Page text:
The Hermitage (Russian: Госуда́рственный Эрмита́ж; IPA: [gəsʊˈdarstvʲɪnɨj ɪrmʲɪˈtaʂ]) is a museum of art and culture in Saint Petersburg, Russia. One of the largest and oldest museums of the world, it was founded in 1764 by Catherine the Great and has been open to the public since 1852. Its collections, of which only a small part is on permanent display, comprise nearly three million items, including the largest collection of paintings in the world. The collections occupy a large complex of six historic buildings along Palace Embankment, including the Winter Palace, a former residence of Russian emperors.
Catherine The Great held western European philosophies and culture close to her heart and she wanted to surround herself with like-minded people within Russia. She believed a ‘new kind of person’ could be created by inoculating Russian children with European education. Catherine believed education could change the hearts and minds of the Russian people and turn them away from backwardness. This meant developing individuals both intellectually and morally, providing them knowledge and skills, and fostering a sense of civic responsibility
Perhaps one of the most important leaders of the Russian Empire, Catherine the Second, or “The Great,” helped set the foundations for the Russian “Westernization” in the 19th and 20th centuries. Known for her intelligence and ambitions to rule the Russian Empire, Catherine not only challenged the social norms of the time but also set the precedent for women in powerful positions. Catherine ruled through corruption, scandal, political reforms, and land expansion.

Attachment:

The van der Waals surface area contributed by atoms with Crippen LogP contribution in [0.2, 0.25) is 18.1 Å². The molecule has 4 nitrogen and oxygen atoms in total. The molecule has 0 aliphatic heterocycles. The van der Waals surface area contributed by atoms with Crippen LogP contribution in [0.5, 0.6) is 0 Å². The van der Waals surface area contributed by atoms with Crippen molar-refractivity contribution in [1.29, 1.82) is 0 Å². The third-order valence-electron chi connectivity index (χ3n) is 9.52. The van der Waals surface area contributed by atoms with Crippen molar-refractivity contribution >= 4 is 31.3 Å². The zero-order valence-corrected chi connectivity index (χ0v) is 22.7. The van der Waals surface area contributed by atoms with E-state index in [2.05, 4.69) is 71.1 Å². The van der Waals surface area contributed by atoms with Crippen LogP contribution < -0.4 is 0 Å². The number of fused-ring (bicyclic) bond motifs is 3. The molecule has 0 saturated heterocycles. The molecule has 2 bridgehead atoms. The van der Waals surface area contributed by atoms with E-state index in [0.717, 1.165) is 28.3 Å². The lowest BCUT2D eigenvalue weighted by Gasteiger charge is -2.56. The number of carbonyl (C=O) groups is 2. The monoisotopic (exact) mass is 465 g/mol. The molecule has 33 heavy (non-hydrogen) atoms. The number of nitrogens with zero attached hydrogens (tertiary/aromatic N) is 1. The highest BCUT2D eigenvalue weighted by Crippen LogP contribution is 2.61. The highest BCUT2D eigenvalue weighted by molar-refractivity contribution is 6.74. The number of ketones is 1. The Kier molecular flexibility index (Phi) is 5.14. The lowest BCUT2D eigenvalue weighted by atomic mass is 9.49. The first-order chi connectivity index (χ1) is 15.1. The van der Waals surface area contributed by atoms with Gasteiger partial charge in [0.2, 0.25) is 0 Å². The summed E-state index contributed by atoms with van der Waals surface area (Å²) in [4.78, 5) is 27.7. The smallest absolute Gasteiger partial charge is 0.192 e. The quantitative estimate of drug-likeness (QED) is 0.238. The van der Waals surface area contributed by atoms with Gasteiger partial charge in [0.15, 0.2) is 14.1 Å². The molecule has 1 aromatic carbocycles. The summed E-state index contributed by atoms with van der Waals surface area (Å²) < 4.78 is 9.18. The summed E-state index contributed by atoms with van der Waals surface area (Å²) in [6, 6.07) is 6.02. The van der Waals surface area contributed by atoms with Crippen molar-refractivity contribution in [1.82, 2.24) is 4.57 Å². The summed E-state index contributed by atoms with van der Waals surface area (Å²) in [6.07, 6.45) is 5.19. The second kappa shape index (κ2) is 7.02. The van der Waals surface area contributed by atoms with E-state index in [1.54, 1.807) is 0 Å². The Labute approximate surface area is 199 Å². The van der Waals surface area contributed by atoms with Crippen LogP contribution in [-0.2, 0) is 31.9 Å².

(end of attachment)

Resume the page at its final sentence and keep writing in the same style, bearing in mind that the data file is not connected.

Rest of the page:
Young Catherine learned to hide her true feelings and thoughts from her Pastor and Teacher. She wrote later, “One never knows what children are thinking, and children are difficult to get to know, especially when a severe education has turned them into docile listeners and they have learned from experience not to tell things to their teachers.” We should internalize “the fine maxim that one should not scold children, but put them at their ease, so that they do not hide their blunders from you.”
In its own right the reign of Catherine the Great was impressive, but it was made all the more important because she was a woman. She continued Peter the Great’s reforms of the Russian state, further increasing central control over the provinces. Her goal was to rationalize and reform the administration of the Russian Empire. One of the most prosperous periods for Russia , Catherine undertook a wide range of internal political reforms, and waged two successful wars against the Ottoman Empire and extend the borders of Russia . Her achievements played a key role in the development of Russia as a modern state not only in a political sense but also in a cultural sense. She directed the building of the Hermitage Museum . Commissioning building all over Russia , Catherine founded academies, journals, libraries, and corresponded with French Encyclopedists, including Voltaire, Diderot, and d’Alembert. Also, Catherine is notorious for her love affairs, which included Gregory Orlov and Gregor Potemkin.
Catherine The Great founded The Hermitage as one majestic place collecting the finest acivements in arts as magnificent way to conduct a spiritual dialogue between utterly different streams of human civilization. Her idea was to expose in a wonderful and misterious way the differences between the cultures as well as the similarities they share.